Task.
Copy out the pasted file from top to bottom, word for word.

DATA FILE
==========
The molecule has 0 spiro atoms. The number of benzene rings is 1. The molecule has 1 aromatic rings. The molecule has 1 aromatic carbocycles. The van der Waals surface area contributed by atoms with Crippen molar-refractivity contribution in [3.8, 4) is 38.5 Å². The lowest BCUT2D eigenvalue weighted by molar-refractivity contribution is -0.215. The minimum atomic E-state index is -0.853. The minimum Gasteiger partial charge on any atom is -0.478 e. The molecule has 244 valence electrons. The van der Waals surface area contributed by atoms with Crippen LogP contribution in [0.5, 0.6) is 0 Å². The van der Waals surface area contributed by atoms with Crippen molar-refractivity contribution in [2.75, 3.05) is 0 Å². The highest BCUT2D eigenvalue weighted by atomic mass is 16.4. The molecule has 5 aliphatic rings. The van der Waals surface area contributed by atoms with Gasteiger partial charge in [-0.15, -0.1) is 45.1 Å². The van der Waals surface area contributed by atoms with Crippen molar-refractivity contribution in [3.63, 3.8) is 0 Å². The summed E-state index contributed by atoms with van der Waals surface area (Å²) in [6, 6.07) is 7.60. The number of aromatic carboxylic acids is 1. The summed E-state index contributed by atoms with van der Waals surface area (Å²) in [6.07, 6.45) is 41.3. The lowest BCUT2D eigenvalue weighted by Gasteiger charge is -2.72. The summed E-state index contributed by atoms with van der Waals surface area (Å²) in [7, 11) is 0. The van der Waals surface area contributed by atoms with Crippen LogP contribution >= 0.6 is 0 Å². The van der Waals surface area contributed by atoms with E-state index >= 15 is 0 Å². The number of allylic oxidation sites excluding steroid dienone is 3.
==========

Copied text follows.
The molecule has 0 spiro atoms. The number of benzene rings is 1. The molecule has 1 aromatic rings. The molecule has 1 aromatic carbocycles. The van der Waals surface area contributed by atoms with Crippen molar-refractivity contribution in [3.8, 4) is 38.5 Å². The lowest BCUT2D eigenvalue weighted by molar-refractivity contribution is -0.215. The minimum atomic E-state index is -0.853. The minimum Gasteiger partial charge on any atom is -0.478 e. The molecule has 244 valence electrons. The van der Waals surface area contributed by atoms with Crippen LogP contribution in [0.5, 0.6) is 0 Å². The van der Waals surface area contributed by atoms with Crippen molar-refractivity contribution in [2.75, 3.05) is 0 Å². The highest BCUT2D eigenvalue weighted by atomic mass is 16.4. The molecule has 5 aliphatic rings. The van der Waals surface area contributed by atoms with Gasteiger partial charge in [-0.15, -0.1) is 45.1 Å². The van der Waals surface area contributed by atoms with Crippen molar-refractivity contribution in [3.63, 3.8) is 0 Å². The summed E-state index contributed by atoms with van der Waals surface area (Å²) in [6, 6.07) is 7.60. The number of aromatic carboxylic acids is 1. The summed E-state index contributed by atoms with van der Waals surface area (Å²) in [6.07, 6.45) is 41.3. The lowest BCUT2D eigenvalue weighted by Gasteiger charge is -2.72. The summed E-state index contributed by atoms with van der Waals surface area (Å²) in [7, 11) is 0. The van der Waals surface area contributed by atoms with Crippen LogP contribution >= 0.6 is 0 Å². The van der Waals surface area contributed by atoms with E-state index >= 15 is 0 Å². The number of allylic oxidation sites excluding steroid dienone is 3.